The fight against cyberattacks is a top priority for financial institutions, and industry insiders are optimistic about President Obama's plan to thwart cyberattacks that lead to corporate account takeover and other forms of fraud.
The Fed's ruling on interchange, mandated by the Durbin amendment, offers financial incentives for fraud-prevention investments and could fuel a U.S. move toward new card-payment technologies, like EMV.
Some 200 people have reported fraudulent debit and credit transactions hitting their accounts after dining at Margarita's Mexican Restaurant in Texas. Investigators believe a third-party vendor may have been hacked.
Associations representing clinic administrators, healthcare CIOs and health information managers are asking federal regulators to go back to the drawing board on the access report provision of a proposed Accounting of Disclosures rule.
On June 28, the FFIEC released its final, formal version of its Authentication Guidance. Not even one month later, we've created three new training programs to help banking institutions understand and conform with the guidance.
"The action and manifestation of risk is not necessarily evident to today's users in the way it was in the past, and that creates a big inherent challenge for a CISO," says Malcolm Harkins, CISO at Intel Corp.
"Technological innovation (has) proven to be an overwhelming force for good; however, transnational criminal organizations have taken advantage of our increasingly interconnected world to expand their illicit enterprises," President Obama says.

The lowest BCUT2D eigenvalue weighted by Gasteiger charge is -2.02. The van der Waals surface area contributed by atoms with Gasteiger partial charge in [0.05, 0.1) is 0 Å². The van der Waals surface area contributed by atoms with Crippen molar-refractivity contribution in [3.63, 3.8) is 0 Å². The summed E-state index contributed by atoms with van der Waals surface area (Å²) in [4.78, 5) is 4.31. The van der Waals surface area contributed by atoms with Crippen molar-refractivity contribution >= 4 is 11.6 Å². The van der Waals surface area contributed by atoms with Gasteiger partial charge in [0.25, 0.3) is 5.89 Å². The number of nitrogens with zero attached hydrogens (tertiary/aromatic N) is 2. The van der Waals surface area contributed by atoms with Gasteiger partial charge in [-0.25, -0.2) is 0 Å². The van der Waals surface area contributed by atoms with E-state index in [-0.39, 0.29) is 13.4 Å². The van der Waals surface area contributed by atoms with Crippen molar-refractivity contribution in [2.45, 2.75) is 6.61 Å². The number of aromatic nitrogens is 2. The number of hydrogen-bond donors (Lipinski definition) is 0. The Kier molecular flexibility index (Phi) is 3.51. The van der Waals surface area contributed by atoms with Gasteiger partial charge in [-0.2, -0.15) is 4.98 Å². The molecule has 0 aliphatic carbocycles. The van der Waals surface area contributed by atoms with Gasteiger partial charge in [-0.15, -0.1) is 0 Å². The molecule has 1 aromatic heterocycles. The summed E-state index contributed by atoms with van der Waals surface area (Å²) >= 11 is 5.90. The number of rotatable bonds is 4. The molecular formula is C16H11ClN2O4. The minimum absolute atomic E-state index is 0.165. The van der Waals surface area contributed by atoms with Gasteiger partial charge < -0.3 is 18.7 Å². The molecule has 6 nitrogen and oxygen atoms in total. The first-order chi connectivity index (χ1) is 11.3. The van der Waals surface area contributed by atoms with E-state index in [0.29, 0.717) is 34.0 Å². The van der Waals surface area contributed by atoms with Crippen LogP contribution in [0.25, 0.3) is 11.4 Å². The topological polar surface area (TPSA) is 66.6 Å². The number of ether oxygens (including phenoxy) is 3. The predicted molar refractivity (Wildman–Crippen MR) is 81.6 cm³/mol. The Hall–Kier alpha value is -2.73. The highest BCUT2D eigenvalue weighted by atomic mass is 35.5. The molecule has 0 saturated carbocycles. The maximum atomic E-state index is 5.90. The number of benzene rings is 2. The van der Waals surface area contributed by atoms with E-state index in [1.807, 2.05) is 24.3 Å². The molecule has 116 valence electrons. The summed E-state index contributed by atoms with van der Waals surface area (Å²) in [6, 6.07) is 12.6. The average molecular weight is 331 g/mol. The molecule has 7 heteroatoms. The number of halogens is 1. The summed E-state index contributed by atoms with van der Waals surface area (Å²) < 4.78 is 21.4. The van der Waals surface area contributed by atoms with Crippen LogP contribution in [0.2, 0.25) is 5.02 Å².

From the exposure of thousands of Citi cardholders to the Michaels debit breach, fraud continues to impact card issuers. Involving the consumer in prevention is a step financial institutions must take, says Javelin's Phil Blank.
You know the tune: Cyber thieves pirated the town's banking credentials, arranged some bogus "payroll transactions" with the town's bank and then next thing you know ... money mules are transferring funds to the Ukraine.
"The first step is for banks to admit there is a problem before they can address it, and many bankers are still in denial," says Shirley Inscoe, author of the book "Insidious: How Trusted Employees Steal Millions and Why It's So Hard for Banks to Stop Them."
A new consumer survey suggests healthcare organizations still have a long way to go in educating patients about the benefits of electronic health records and easing their concerns about security issues.